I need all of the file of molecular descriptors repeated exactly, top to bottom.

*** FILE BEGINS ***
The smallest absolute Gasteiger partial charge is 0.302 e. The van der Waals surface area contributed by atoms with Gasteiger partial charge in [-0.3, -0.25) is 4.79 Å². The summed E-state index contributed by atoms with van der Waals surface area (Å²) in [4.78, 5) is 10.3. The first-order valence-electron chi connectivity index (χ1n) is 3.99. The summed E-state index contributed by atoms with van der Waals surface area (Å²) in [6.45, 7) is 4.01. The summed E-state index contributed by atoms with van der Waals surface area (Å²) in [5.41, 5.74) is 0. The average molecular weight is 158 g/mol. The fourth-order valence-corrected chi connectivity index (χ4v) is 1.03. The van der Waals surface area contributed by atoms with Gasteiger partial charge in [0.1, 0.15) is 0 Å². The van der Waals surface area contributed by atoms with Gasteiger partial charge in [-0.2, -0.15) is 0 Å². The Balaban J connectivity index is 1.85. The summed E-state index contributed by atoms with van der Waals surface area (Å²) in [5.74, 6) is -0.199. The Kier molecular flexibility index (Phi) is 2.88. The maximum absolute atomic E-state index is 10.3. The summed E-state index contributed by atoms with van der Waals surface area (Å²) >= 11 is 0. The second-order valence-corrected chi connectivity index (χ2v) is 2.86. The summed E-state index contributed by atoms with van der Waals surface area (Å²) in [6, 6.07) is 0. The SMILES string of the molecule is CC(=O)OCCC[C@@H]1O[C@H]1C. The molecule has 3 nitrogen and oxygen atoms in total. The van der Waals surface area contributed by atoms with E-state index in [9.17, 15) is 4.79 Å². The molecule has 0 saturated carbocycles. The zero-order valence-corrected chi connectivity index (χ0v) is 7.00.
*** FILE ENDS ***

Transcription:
The smallest absolute Gasteiger partial charge is 0.302 e. The van der Waals surface area contributed by atoms with Gasteiger partial charge in [-0.3, -0.25) is 4.79 Å². The summed E-state index contributed by atoms with van der Waals surface area (Å²) in [4.78, 5) is 10.3. The first-order valence-electron chi connectivity index (χ1n) is 3.99. The summed E-state index contributed by atoms with van der Waals surface area (Å²) in [6.45, 7) is 4.01. The summed E-state index contributed by atoms with van der Waals surface area (Å²) in [5.41, 5.74) is 0. The average molecular weight is 158 g/mol. The fourth-order valence-corrected chi connectivity index (χ4v) is 1.03. The van der Waals surface area contributed by atoms with Gasteiger partial charge in [0.1, 0.15) is 0 Å². The van der Waals surface area contributed by atoms with Gasteiger partial charge in [-0.2, -0.15) is 0 Å². The Balaban J connectivity index is 1.85. The summed E-state index contributed by atoms with van der Waals surface area (Å²) in [5.74, 6) is -0.199. The Kier molecular flexibility index (Phi) is 2.88. The maximum absolute atomic E-state index is 10.3. The summed E-state index contributed by atoms with van der Waals surface area (Å²) >= 11 is 0. The second-order valence-corrected chi connectivity index (χ2v) is 2.86. The summed E-state index contributed by atoms with van der Waals surface area (Å²) in [6, 6.07) is 0. The SMILES string of the molecule is CC(=O)OCCC[C@@H]1O[C@H]1C. The molecule has 3 nitrogen and oxygen atoms in total. The van der Waals surface area contributed by atoms with E-state index in [9.17, 15) is 4.79 Å². The molecule has 0 saturated carbocycles. The zero-order valence-corrected chi connectivity index (χ0v) is 7.00.